The End of Roe v. Wade, Chile’s Constitutional Reforms and More

The End of Roe v. Wade, Chile’s Constitutional Reforms and More
People protest the Supreme Court’s decision to overturn Roe v. Wade, Washington, June 24, 2022 (AP photo by Jacquelyn Martin).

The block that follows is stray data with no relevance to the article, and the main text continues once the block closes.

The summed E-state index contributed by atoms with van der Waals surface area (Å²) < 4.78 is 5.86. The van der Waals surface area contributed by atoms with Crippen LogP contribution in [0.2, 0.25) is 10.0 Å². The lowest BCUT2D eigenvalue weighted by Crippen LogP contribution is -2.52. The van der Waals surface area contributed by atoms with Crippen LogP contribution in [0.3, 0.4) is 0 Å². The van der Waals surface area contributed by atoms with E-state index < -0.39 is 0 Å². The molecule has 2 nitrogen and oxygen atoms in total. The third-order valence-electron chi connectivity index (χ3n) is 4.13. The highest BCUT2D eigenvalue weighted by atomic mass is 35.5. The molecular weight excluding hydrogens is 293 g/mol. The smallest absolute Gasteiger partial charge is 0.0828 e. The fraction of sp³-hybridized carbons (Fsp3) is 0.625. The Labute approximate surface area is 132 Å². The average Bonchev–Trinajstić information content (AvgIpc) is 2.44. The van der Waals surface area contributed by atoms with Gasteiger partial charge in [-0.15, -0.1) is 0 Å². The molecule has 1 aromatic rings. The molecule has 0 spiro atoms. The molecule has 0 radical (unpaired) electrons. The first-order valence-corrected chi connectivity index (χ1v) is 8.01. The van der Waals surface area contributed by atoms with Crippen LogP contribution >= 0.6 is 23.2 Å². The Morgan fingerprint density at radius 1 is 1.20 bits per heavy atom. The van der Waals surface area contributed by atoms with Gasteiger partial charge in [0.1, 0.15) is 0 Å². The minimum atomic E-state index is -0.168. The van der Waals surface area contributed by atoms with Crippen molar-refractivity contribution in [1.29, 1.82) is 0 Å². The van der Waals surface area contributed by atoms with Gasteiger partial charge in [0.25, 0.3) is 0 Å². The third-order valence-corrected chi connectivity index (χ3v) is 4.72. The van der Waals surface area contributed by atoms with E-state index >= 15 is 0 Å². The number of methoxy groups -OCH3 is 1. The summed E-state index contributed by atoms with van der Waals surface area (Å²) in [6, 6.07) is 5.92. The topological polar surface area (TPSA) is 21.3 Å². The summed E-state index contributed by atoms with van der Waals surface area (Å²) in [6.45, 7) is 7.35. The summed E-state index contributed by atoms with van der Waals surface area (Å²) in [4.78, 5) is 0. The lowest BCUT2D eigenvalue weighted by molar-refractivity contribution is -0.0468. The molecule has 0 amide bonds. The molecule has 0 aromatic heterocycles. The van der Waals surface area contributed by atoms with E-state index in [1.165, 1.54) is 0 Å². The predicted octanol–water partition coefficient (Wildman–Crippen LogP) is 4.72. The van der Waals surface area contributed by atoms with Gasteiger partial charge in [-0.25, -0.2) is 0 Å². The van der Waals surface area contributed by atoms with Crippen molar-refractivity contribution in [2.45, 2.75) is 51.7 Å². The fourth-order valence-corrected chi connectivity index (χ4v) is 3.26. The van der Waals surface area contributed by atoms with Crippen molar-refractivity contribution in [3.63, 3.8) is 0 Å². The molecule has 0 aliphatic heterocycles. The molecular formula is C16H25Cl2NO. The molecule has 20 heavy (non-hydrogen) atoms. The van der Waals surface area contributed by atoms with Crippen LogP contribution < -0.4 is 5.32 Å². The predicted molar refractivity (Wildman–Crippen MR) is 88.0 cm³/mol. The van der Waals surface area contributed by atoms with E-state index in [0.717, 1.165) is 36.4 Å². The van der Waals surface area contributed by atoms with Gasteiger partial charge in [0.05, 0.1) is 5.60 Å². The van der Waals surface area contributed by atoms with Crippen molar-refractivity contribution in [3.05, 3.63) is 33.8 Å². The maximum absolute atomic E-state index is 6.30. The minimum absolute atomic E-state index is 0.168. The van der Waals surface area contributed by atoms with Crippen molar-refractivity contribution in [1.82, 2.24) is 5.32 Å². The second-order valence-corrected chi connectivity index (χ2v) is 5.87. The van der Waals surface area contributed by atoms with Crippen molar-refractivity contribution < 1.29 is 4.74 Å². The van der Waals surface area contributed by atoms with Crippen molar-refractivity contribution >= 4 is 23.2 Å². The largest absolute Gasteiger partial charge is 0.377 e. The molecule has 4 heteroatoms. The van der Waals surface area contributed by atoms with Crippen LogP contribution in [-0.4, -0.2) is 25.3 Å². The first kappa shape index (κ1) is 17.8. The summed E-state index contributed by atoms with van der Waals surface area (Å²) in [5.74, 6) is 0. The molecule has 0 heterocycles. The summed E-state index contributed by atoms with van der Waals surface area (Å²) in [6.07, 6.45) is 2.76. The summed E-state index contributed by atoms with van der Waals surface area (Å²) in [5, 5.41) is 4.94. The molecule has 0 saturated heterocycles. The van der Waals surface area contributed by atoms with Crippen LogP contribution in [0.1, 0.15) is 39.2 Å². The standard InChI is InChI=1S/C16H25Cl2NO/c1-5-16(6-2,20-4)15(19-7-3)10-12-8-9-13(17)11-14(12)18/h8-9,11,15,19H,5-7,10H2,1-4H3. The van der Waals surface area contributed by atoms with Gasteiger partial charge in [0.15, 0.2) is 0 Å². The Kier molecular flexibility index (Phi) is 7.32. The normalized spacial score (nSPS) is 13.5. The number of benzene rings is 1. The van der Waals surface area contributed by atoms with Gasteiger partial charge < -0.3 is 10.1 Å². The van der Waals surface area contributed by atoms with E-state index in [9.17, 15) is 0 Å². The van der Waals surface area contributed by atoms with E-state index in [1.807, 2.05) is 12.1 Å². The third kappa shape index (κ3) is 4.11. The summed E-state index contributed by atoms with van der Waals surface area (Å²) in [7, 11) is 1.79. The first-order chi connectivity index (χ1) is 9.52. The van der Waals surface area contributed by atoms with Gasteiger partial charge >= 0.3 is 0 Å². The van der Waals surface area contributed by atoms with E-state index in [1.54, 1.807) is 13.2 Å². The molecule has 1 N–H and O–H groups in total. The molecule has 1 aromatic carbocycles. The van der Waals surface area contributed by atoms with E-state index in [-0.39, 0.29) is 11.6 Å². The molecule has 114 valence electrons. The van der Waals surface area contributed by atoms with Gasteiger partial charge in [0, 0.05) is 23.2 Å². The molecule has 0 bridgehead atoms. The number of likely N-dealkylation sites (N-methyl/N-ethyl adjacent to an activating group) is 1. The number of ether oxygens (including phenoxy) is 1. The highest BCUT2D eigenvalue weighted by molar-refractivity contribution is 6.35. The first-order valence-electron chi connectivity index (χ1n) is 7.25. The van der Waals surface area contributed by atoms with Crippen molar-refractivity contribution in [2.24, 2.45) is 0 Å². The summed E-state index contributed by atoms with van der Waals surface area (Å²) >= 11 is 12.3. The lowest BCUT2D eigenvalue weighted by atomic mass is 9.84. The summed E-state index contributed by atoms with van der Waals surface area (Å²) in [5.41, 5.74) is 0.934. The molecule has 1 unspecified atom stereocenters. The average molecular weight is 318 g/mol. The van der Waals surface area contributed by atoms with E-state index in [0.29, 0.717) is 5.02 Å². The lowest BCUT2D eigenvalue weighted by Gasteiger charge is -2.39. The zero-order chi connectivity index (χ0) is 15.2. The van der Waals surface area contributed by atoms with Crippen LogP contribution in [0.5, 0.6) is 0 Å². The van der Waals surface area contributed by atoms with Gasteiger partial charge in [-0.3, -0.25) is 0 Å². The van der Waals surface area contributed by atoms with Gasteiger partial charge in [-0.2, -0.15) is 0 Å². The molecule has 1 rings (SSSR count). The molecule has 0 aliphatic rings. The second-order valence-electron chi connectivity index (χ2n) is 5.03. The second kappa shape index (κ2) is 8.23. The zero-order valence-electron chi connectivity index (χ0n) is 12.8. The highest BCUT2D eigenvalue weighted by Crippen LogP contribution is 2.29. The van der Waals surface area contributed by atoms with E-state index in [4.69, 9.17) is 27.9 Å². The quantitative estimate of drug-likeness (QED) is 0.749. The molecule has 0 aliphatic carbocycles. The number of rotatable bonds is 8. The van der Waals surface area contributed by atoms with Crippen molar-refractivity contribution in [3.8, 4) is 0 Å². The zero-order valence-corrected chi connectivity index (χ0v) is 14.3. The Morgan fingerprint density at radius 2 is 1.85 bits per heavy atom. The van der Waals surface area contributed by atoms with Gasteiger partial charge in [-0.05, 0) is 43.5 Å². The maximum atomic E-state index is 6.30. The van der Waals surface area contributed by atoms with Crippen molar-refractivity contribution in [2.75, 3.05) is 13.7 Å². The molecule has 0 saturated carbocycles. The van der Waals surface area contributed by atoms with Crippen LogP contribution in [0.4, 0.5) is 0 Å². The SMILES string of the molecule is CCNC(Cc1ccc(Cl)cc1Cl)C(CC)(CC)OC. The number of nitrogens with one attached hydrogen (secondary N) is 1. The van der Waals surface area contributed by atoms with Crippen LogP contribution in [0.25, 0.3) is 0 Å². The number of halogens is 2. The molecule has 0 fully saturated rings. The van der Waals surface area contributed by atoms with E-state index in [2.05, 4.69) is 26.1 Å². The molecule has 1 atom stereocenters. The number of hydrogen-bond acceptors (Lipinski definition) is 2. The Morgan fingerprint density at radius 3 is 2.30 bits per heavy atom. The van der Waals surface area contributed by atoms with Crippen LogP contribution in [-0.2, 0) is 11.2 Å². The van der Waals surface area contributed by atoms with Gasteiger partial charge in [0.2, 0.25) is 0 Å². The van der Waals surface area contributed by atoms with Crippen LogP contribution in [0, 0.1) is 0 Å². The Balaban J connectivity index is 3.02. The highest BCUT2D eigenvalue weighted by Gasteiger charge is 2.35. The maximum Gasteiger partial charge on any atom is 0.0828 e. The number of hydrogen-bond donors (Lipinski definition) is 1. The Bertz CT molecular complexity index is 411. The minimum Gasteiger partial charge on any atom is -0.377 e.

In a bombshell decision, no less stunning for having been leaked in early May, the U.S. Supreme Court yesterday overturned the Roe v. Wade ruling that in 1973 guaranteed a woman’s constitutional right to choose to have an abortion. The 6-3 majority opinion marks the sudden culmination of what had been a gradual erosion in recent years of abortion rights and access in U.S. states governed by the Republican Party.  Some of those states already have laws to outlaw abortion on the books, but in abeyance, while others have similar laws prepared for legislative passage. As a result, the ruling will effectively recriminalize abortion in roughly half of the United States. The Roe v. Wade decision has for decades been a potent political symbol and a central feature of the culture wars that continue to trace the fault lines of U.S. domestic politics. For the progressive movement that has sought to defend it, the right to a legal abortion is one of the most tangible achievements of the early women’s rights struggle. For the religious and conservative coalition opposed to abortion, overturning Roe v. Wade has been a touchstone of political organizing at both the grassroots and elite levels. While often portrayed as a women’s issue, legalized abortion is universal in its societal impact and effect. It does, of course, protect the health, as well as the life opportunities, of the people—overwhelmingly women, but also trans men and nonbinary people—who seek to end their pregnancies safely. But often overlooked in this framing are the many ways legal abortion benefits the men who are confronted with the life-changing prospects that an unwanted pregnancy entails.